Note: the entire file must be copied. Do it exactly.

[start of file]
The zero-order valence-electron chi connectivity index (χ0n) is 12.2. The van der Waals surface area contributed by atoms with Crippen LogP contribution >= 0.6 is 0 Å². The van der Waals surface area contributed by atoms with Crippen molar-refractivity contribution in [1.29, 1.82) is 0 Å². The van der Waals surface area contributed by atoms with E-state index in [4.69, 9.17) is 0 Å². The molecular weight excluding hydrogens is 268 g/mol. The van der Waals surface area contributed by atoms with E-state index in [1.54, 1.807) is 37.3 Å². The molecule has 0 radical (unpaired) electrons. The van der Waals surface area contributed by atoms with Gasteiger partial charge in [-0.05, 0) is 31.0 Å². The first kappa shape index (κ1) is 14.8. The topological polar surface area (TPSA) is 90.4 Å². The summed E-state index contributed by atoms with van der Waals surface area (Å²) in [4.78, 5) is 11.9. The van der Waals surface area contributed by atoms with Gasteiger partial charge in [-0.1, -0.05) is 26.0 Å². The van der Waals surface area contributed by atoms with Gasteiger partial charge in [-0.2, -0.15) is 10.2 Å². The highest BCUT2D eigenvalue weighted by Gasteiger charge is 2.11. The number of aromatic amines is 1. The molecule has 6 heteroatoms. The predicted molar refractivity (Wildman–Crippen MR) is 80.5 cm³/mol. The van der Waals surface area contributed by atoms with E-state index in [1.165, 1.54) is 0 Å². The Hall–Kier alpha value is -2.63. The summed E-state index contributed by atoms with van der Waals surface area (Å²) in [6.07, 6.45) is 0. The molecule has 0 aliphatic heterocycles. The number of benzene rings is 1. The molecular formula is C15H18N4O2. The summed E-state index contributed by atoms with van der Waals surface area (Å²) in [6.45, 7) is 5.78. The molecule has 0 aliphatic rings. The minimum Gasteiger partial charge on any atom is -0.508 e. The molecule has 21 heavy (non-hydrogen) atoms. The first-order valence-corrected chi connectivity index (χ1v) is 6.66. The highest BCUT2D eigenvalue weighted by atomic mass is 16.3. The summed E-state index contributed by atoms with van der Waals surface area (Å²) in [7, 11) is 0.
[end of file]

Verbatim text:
The zero-order valence-electron chi connectivity index (χ0n) is 12.2. The van der Waals surface area contributed by atoms with Crippen LogP contribution >= 0.6 is 0 Å². The van der Waals surface area contributed by atoms with Crippen molar-refractivity contribution in [1.29, 1.82) is 0 Å². The van der Waals surface area contributed by atoms with E-state index in [4.69, 9.17) is 0 Å². The molecular weight excluding hydrogens is 268 g/mol. The van der Waals surface area contributed by atoms with E-state index in [1.54, 1.807) is 37.3 Å². The molecule has 0 radical (unpaired) electrons. The van der Waals surface area contributed by atoms with Gasteiger partial charge in [-0.05, 0) is 31.0 Å². The first kappa shape index (κ1) is 14.8. The topological polar surface area (TPSA) is 90.4 Å². The summed E-state index contributed by atoms with van der Waals surface area (Å²) in [4.78, 5) is 11.9. The van der Waals surface area contributed by atoms with Gasteiger partial charge in [-0.1, -0.05) is 26.0 Å². The van der Waals surface area contributed by atoms with Gasteiger partial charge in [-0.2, -0.15) is 10.2 Å². The highest BCUT2D eigenvalue weighted by Gasteiger charge is 2.11. The number of aromatic amines is 1. The molecule has 6 heteroatoms. The predicted molar refractivity (Wildman–Crippen MR) is 80.5 cm³/mol. The van der Waals surface area contributed by atoms with E-state index in [1.165, 1.54) is 0 Å². The Hall–Kier alpha value is -2.63. The summed E-state index contributed by atoms with van der Waals surface area (Å²) in [6.07, 6.45) is 0. The molecule has 0 aliphatic heterocycles. The number of benzene rings is 1. The molecular formula is C15H18N4O2. The summed E-state index contributed by atoms with van der Waals surface area (Å²) in [6.45, 7) is 5.78. The molecule has 0 aliphatic rings. The minimum Gasteiger partial charge on any atom is -0.508 e. The molecule has 21 heavy (non-hydrogen) atoms. The first-order valence-corrected chi connectivity index (χ1v) is 6.66. The highest BCUT2D eigenvalue weighted by atomic mass is 16.3. The summed E-state index contributed by atoms with van der Waals surface area (Å²) in [7, 11) is 0.